Inflammatory bowel disease (IBD) is an idiopathic disease caused by a dysregulated immune response to host intestinal microflora. It results from a complex interplay between genetic and environmental factors. Similarities involve (1) chronic inflammation of the alimentary tract and (2) periods of remission interspersed with episodes of acute inflammation. There is a genetic predisposition for IBD, and patients with this condition are more prone to the development of malignancy.
The two major types of inflammatory bowel disease are ulcerative colitis (UC) and Crohn disease (CD).
Ulcerative colitis (UC): A chronic condition of unknown cause usually starting in the rectum and distal portions of the colon and possibly spreading upward to involve the sigmoid and descending colon or the entire colon. It is usually intermittent (acute exacerbation with long remissions), but some individuals (30%–40%) have continuous symptoms. Cure is effected only by total removal of colon and rectum/rectal mucosa.
Regional enteritis (Crohn’s disease, ileocolitis): May be found in portions of the alimentary tract from the mouth to the anus but is most commonly found in the small intestine (terminal ileum). It is a slowly progressive chronic disease of unknown cause with intermittent acute episodes and no known cure. UC and regional enteritis share common symptoms but differ in the segment and layer of intestine involved and the degree of severity and complications. Therefore, separate databases are provided.
Nursing Care Plans
Nursing care management of patients with inflammatory bowel diseases (IBD) includes control of diarrhea and promoting optimal bowel function; minimize or prevent complications; promote optimal nutrition; and provide information about disease process and treatment needs.
Here are seven (7) nursing care plans (NCP) for inflammatory bowel diseases: ulcerative colitis, Crohn’s disease, and ileocolitis:
- Risk for Deficient Fluid Volume
- Acute Pain
- Ineffective Coping
- Imbalanced Nutrition: Less Than Body Requirements
- Deficient Knowledge
- Other Possible Nursing Care Plans
Diarrhea: Passage of loose, unformed stools.
May be related to
- Inflammation, irritation, or malabsorption of the bowel
- Presence of toxins
- Segmental narrowing of the lumen
Possibly evidenced by
- Increased bowel sounds/peristalsis
- Hyperactive bowel sounds
- Frequent, and often severe, watery stools (acute phase)
- Changes in stool color
- Abdominal pain; urgency (sudden painful need to defecate), cramping
- Report reduction in frequency of stools, return to more normal stool consistency.
- Identify/avoid contributing factors.
|Ascertain onset and pattern of diarrhea||To assess etiology. Chronic diarrhea (caused by irritable bowel syndrome, infectious diseases affecting colon such as IBD).|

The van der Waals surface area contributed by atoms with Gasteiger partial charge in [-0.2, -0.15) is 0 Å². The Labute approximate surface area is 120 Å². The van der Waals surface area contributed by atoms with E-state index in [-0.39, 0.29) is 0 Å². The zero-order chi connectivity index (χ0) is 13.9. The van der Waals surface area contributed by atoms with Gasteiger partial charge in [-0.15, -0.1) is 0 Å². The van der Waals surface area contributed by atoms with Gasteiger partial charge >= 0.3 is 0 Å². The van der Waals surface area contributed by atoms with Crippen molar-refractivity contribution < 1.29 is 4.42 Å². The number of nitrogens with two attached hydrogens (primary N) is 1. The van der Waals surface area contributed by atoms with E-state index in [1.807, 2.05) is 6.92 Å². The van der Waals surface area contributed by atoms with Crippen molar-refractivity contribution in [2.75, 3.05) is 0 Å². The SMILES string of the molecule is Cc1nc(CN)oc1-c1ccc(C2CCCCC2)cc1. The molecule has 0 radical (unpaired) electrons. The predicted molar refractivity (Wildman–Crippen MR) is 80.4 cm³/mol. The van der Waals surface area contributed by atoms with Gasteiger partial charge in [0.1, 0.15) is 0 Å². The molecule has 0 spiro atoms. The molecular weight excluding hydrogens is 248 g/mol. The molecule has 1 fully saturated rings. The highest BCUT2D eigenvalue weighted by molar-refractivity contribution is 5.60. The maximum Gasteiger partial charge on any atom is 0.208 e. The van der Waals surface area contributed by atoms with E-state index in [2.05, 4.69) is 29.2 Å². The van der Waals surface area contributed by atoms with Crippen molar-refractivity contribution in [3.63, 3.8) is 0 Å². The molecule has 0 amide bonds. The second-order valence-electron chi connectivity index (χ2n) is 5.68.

|Observe and record stool frequency, characteristics, amount, and precipitating factors.||Helps differentiate individual disease and assesses severity of episode.|
|Observe for presence of associated factors, such as fever, chills, abdominal pain,cramping, bloody stools, emotional upset, physical exertion and so forth.||To assess causative factors and etiology.|
|Promote bedrest, provide bedside commode.||Rest decreases intestinal motility and reduces the metabolic rate when infection or hemorrhage is a complication. Urge to defecate may occur without warning and be uncontrollable, increasing risk of incontinence or falls if facilities are not close at hand.|
|Remove stool promptly. Provide room deodorizers.||Reduces noxious odors to avoid undue patient embarrassment.|
|Identify and restrict foods and fluids that precipitate diarrhea (vegetables and fruits, whole-grain cereals, condiments, carbonated drinks, milk products).||Avoiding intestinal irritants promote intestinal rest and reduce intestinal workload.|
|Restart oral fluid intake gradually. Offer clear liquids hourly; avoid cold fluids.||Provides colon rest by omitting or decreasing the stimulus of foods and fluids. Gradual resumption of liquids may prevent cramping and recurrence of diarrhea; however, cold fluids can increase intestinal motility.|
|Provide opportunity to vent frustrations related to disease process.||Presence of disease with unknown cause that is difficult to cure and that may require surgical intervention can lead to stress reactions that may aggravate condition.|
|Observe for fever, tachycardia, lethargy, leukocytosis, decreased serum protein, anxiety, and prostration.||May signify that toxic megacolon or perforation and peritonitis are imminent or have occurred, necessitating immediate medical intervention.|
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Gastrointestinal Care Plans
Care plans covering the disorders of the gastrointestinal and digestive system:
- Appendectomy | 4 Care Plans
- Cholecystectomy | 12 Care Plans
- Cholecystitis and Cholelithiasis | 4 Care Plans
- Gastroenteritis | 4 Care Plans
- Hemorrhoids | 3 Care Plans
- Hepatitis | 7 Care Plans
- Ileostomy & Colostomy | 10 Care Plans
- Inflammatory Bowel Disease | 7 Care Plans
- Intussusception | 3 Care Plans
- Liver Cirrhosis | 8 Care Plans
- Pancreatitis | 8+ Care Plans
- Peptic Ulcer Disease | 5 Care Plans
- Peritonitis | 6 Care Plans
- Subtotal Gastrectomy | 2 Care Plans
Recommended books and resources:
- Nursing Care Plans: Diagnoses, Interventions, and Outcomes
- Nurse's Pocket Guide: Diagnoses, Prioritized Interventions and Rationales
- Nursing Diagnoses 2015-17: Definitions and Classification
- Diagnostic and Statistical Manual of Mental Disorders (DSM-V-TR)
- Manual of Psychiatric Nursing Care Planning
- Maternal Newborn Nursing Care Plans
- Delmar's Maternal-Infant Nursing Care Plans, 2nd Edition
- Maternal Newborn Nursing Care Plans